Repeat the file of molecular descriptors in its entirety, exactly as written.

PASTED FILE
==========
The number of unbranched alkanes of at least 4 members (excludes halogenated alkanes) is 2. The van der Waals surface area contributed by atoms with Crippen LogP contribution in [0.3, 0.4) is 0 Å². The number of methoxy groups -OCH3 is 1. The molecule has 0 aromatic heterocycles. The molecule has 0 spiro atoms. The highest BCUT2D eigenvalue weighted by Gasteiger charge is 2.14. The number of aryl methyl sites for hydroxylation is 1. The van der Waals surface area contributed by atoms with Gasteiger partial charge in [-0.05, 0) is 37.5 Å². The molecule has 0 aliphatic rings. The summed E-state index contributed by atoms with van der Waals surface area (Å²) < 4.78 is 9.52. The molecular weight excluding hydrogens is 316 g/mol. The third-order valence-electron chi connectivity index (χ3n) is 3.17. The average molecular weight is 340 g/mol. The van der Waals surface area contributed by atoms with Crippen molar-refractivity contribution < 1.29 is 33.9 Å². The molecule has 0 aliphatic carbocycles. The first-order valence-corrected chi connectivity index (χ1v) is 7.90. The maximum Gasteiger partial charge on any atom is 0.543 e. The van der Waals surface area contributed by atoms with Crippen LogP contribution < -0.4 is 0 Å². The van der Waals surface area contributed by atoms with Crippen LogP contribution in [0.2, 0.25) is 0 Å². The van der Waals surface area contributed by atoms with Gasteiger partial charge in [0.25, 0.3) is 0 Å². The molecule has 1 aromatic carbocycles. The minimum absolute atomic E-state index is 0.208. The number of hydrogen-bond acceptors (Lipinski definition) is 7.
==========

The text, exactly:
The number of unbranched alkanes of at least 4 members (excludes halogenated alkanes) is 2. The van der Waals surface area contributed by atoms with Crippen LogP contribution in [0.3, 0.4) is 0 Å². The number of methoxy groups -OCH3 is 1. The molecule has 0 aromatic heterocycles. The molecule has 0 spiro atoms. The highest BCUT2D eigenvalue weighted by Gasteiger charge is 2.14. The number of aryl methyl sites for hydroxylation is 1. The van der Waals surface area contributed by atoms with Gasteiger partial charge in [-0.05, 0) is 37.5 Å². The molecule has 0 aliphatic rings. The summed E-state index contributed by atoms with van der Waals surface area (Å²) < 4.78 is 9.52. The molecular weight excluding hydrogens is 316 g/mol. The third-order valence-electron chi connectivity index (χ3n) is 3.17. The average molecular weight is 340 g/mol. The van der Waals surface area contributed by atoms with Crippen molar-refractivity contribution < 1.29 is 33.9 Å². The molecule has 0 aliphatic carbocycles. The first-order valence-corrected chi connectivity index (χ1v) is 7.90. The maximum Gasteiger partial charge on any atom is 0.543 e. The van der Waals surface area contributed by atoms with Crippen LogP contribution < -0.4 is 0 Å². The van der Waals surface area contributed by atoms with Crippen LogP contribution in [0.2, 0.25) is 0 Å². The van der Waals surface area contributed by atoms with Gasteiger partial charge in [0.25, 0.3) is 0 Å². The molecule has 1 aromatic carbocycles. The minimum absolute atomic E-state index is 0.208. The number of hydrogen-bond acceptors (Lipinski definition) is 7.